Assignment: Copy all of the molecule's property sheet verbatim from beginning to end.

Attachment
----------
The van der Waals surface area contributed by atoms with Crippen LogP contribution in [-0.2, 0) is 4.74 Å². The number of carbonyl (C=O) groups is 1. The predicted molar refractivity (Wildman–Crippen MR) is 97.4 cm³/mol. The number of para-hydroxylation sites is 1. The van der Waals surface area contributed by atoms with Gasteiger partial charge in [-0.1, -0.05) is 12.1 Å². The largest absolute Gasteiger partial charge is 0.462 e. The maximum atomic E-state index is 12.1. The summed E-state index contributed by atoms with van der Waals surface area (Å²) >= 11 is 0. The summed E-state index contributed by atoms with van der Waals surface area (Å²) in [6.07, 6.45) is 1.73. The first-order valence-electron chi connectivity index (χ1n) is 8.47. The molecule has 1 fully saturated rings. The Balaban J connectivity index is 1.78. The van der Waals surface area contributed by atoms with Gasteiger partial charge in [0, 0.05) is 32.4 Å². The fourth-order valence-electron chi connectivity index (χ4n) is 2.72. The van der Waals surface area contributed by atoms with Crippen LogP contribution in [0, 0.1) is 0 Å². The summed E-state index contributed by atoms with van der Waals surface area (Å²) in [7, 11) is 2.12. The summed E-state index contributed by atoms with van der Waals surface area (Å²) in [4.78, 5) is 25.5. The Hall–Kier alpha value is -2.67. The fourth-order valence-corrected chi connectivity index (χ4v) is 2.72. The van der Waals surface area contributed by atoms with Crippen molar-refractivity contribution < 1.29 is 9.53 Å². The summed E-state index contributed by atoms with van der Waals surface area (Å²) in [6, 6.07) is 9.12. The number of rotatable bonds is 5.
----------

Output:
The van der Waals surface area contributed by atoms with Crippen LogP contribution in [-0.2, 0) is 4.74 Å². The number of carbonyl (C=O) groups is 1. The predicted molar refractivity (Wildman–Crippen MR) is 97.4 cm³/mol. The number of para-hydroxylation sites is 1. The van der Waals surface area contributed by atoms with Gasteiger partial charge in [-0.1, -0.05) is 12.1 Å². The largest absolute Gasteiger partial charge is 0.462 e. The maximum atomic E-state index is 12.1. The summed E-state index contributed by atoms with van der Waals surface area (Å²) >= 11 is 0. The summed E-state index contributed by atoms with van der Waals surface area (Å²) in [6.07, 6.45) is 1.73. The first-order valence-electron chi connectivity index (χ1n) is 8.47. The molecule has 1 fully saturated rings. The Balaban J connectivity index is 1.78. The van der Waals surface area contributed by atoms with Gasteiger partial charge in [0, 0.05) is 32.4 Å². The fourth-order valence-electron chi connectivity index (χ4n) is 2.72. The van der Waals surface area contributed by atoms with Crippen LogP contribution in [0, 0.1) is 0 Å². The summed E-state index contributed by atoms with van der Waals surface area (Å²) in [7, 11) is 2.12. The summed E-state index contributed by atoms with van der Waals surface area (Å²) in [4.78, 5) is 25.5. The Hall–Kier alpha value is -2.67. The fourth-order valence-corrected chi connectivity index (χ4v) is 2.72. The van der Waals surface area contributed by atoms with Crippen molar-refractivity contribution < 1.29 is 9.53 Å². The summed E-state index contributed by atoms with van der Waals surface area (Å²) in [6, 6.07) is 9.12. The number of rotatable bonds is 5.